World-renowned cybersecurity expert William Saito weighed in recently on the recent and massive hack of credit reporting company Experian. Writing on his blog, he talks about the sheer scale of the attack, which compromised the data of over 143 million people and resulted in many lawsuits.
His advice for companies that experience such data breaches is to be careful not to blame the victim. He says that when a breach like this happens, many companies start rushing for a scapegoat. This kind of mentality will discourage lower-level employees from coming forward and reporting problems quickly, as they do not want to be blamed. Mr. William Saito talks about the importance of maintaining an environment where someone can report a data breach without fearing for their job.
He further argues that, if an employee does not quickly report something suspicious, it can be devastating to security because of the importance of catching a breach early. Cyberattacks usually happen in stages…first, they begin by monitoring the target system in whatever way they can. This is how they find a vulnerability that they can exploit in order to gain entry. Much like a burglar casing a house, they can often be caught before they actually take anything of value.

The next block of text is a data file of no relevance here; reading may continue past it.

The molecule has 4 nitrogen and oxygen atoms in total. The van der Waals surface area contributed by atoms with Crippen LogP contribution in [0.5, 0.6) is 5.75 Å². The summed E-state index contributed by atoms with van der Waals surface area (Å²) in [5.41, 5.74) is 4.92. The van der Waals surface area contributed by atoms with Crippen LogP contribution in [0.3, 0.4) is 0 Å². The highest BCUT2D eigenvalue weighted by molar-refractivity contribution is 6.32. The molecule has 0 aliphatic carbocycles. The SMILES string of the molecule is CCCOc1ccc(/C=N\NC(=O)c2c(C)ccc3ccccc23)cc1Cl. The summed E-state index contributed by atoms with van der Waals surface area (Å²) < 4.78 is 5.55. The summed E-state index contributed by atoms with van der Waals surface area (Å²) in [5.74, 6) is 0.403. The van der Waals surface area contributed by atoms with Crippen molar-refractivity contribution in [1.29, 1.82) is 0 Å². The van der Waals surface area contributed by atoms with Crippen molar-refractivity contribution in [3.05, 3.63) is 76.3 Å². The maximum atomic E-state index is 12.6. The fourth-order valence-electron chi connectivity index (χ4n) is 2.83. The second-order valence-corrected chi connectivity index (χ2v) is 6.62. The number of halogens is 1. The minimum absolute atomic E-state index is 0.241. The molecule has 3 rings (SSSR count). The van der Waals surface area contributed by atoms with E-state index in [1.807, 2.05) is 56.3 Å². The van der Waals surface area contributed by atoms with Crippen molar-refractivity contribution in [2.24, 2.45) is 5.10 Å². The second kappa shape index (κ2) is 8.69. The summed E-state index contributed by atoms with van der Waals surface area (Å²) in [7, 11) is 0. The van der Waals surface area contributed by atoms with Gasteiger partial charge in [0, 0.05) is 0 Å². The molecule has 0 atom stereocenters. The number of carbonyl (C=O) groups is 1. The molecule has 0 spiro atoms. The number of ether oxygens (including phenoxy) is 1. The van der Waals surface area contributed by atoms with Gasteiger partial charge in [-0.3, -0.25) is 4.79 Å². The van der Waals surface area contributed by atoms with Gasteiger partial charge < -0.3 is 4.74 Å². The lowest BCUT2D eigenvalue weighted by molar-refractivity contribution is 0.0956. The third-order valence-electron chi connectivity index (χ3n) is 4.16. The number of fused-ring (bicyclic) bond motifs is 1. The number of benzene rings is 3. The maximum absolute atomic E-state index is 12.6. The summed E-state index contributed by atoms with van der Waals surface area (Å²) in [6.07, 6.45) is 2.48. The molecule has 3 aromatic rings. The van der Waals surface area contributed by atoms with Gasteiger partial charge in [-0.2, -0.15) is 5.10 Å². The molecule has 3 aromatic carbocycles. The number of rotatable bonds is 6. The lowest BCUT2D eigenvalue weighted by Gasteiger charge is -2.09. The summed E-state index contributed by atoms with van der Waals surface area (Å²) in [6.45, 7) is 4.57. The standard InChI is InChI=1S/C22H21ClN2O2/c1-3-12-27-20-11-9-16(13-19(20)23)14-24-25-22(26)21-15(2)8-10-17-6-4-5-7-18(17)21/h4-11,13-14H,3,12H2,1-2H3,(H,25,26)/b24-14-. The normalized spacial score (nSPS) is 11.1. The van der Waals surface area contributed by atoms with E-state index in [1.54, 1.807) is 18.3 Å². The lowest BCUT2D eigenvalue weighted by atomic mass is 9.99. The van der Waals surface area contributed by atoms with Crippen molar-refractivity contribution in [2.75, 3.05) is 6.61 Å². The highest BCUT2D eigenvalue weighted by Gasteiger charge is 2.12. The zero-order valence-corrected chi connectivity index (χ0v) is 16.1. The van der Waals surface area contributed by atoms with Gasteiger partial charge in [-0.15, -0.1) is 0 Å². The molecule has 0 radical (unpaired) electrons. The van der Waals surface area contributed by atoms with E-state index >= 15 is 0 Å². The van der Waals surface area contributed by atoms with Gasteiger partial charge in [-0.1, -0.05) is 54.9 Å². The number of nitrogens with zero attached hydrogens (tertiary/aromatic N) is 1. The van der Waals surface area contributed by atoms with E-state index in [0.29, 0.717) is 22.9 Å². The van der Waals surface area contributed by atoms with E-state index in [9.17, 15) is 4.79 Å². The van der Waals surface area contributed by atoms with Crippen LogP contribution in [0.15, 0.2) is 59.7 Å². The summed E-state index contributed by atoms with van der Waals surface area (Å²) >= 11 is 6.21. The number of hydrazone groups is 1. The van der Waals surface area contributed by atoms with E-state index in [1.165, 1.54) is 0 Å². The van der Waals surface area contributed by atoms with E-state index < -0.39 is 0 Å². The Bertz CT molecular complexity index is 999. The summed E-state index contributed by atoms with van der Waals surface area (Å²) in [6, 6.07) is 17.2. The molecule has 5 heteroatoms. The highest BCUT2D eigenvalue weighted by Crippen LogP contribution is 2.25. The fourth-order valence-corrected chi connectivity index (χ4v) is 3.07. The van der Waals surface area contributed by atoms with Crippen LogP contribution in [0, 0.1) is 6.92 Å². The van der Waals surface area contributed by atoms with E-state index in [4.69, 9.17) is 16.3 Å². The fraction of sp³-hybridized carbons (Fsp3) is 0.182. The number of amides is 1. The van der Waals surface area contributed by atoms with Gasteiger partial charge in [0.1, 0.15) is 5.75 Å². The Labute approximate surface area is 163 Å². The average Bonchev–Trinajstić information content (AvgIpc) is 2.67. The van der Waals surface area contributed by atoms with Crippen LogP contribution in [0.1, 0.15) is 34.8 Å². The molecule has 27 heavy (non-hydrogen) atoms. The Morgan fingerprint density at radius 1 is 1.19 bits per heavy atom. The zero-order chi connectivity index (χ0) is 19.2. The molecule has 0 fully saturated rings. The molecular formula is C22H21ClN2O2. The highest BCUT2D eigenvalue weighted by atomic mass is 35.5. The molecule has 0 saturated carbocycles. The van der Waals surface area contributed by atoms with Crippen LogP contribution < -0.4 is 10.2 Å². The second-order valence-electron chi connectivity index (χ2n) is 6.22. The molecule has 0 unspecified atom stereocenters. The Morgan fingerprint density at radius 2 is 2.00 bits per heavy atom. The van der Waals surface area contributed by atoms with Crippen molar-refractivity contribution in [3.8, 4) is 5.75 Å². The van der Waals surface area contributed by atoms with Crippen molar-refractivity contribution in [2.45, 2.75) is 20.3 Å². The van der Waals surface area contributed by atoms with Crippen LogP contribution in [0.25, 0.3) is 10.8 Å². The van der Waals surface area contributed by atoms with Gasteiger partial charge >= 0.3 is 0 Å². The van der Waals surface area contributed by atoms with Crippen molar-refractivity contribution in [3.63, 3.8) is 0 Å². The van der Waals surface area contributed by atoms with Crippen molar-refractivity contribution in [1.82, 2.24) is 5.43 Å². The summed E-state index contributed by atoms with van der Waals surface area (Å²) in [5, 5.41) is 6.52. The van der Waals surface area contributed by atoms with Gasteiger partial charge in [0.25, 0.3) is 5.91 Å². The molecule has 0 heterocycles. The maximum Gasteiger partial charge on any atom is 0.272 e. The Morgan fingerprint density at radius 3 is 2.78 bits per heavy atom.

I must say I agree with Mr. Saito on the importance of maintaining an open system of communication which refrains from blaming the messenger for these kinds of events. When I think about the Uber hack a few years ago, I recall that employees hid the breach from the public for a long time. This made the information that much more damaging when it did finally come out.
William Saito is a Japanese-American computer security expert with a list of highly impressive credentials. Perhaps the most notable of these is the fact that he started his first computer security business venture while attending junior high school. This venture, called I/O software, developed a fingerprint recognition system that was bought and used by Sony. They also designed a system that displays Japanese characters when using software written in English. This software company was later sold to Microsoft in 2004.
After this, he moved to Japan and began to establish himself there as a venture capitalist. In the aftermath of the Fukushima disaster, he was hired by the Japanese government to oversee IT and technical support for the committee investigating the disaster. This led to a number of other government positions in the area of cybersecurity. He served as a top advisor on cyber security to Japanese Prime Minister Shinzo Abe, and served formally in the same regard for the cabinet office. He held that position from 2013 to 2017, as well as serving in an advising role for several other government committees.